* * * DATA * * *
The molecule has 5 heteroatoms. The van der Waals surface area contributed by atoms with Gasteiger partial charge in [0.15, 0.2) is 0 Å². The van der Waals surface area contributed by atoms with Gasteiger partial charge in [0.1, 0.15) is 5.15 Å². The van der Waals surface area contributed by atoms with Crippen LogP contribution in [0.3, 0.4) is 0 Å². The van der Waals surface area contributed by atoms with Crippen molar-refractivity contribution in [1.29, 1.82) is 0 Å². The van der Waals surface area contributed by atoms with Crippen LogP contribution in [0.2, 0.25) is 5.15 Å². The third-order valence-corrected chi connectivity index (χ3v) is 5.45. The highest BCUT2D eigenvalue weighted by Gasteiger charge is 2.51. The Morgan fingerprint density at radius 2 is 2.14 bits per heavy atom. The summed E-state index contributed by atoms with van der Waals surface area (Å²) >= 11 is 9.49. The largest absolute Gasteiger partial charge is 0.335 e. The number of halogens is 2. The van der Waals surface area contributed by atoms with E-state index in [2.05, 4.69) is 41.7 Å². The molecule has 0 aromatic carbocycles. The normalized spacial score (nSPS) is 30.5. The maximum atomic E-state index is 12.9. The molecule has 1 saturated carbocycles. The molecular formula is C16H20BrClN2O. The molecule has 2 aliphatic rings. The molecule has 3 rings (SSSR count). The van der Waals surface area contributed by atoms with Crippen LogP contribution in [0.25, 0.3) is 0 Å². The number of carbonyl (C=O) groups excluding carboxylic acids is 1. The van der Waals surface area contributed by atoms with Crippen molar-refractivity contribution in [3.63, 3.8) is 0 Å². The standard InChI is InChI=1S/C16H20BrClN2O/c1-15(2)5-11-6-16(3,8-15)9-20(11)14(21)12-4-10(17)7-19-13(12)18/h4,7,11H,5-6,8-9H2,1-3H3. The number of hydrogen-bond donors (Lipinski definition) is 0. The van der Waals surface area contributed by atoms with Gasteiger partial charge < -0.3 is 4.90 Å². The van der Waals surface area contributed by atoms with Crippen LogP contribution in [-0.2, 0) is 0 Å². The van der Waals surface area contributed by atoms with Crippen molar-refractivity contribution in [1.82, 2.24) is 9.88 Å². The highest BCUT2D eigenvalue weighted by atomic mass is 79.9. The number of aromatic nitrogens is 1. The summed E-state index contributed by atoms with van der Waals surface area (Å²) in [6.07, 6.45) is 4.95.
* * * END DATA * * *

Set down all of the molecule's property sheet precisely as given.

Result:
The molecule has 5 heteroatoms. The van der Waals surface area contributed by atoms with Gasteiger partial charge in [0.15, 0.2) is 0 Å². The van der Waals surface area contributed by atoms with Gasteiger partial charge in [0.1, 0.15) is 5.15 Å². The van der Waals surface area contributed by atoms with Crippen LogP contribution in [0.3, 0.4) is 0 Å². The van der Waals surface area contributed by atoms with Crippen molar-refractivity contribution in [1.29, 1.82) is 0 Å². The van der Waals surface area contributed by atoms with Crippen LogP contribution in [0.2, 0.25) is 5.15 Å². The third-order valence-corrected chi connectivity index (χ3v) is 5.45. The highest BCUT2D eigenvalue weighted by Gasteiger charge is 2.51. The Morgan fingerprint density at radius 2 is 2.14 bits per heavy atom. The summed E-state index contributed by atoms with van der Waals surface area (Å²) >= 11 is 9.49. The largest absolute Gasteiger partial charge is 0.335 e. The number of halogens is 2. The van der Waals surface area contributed by atoms with E-state index in [2.05, 4.69) is 41.7 Å². The molecule has 0 aromatic carbocycles. The normalized spacial score (nSPS) is 30.5. The maximum atomic E-state index is 12.9. The molecule has 1 saturated carbocycles. The molecular formula is C16H20BrClN2O. The molecule has 2 aliphatic rings. The molecule has 3 rings (SSSR count). The van der Waals surface area contributed by atoms with Crippen LogP contribution in [0.25, 0.3) is 0 Å². The number of carbonyl (C=O) groups excluding carboxylic acids is 1. The van der Waals surface area contributed by atoms with Crippen molar-refractivity contribution in [3.63, 3.8) is 0 Å². The standard InChI is InChI=1S/C16H20BrClN2O/c1-15(2)5-11-6-16(3,8-15)9-20(11)14(21)12-4-10(17)7-19-13(12)18/h4,7,11H,5-6,8-9H2,1-3H3. The number of hydrogen-bond donors (Lipinski definition) is 0. The van der Waals surface area contributed by atoms with Gasteiger partial charge < -0.3 is 4.90 Å². The van der Waals surface area contributed by atoms with Crippen LogP contribution in [-0.2, 0) is 0 Å². The van der Waals surface area contributed by atoms with Crippen molar-refractivity contribution in [1.82, 2.24) is 9.88 Å². The highest BCUT2D eigenvalue weighted by atomic mass is 79.9. The number of aromatic nitrogens is 1. The summed E-state index contributed by atoms with van der Waals surface area (Å²) in [6.07, 6.45) is 4.95.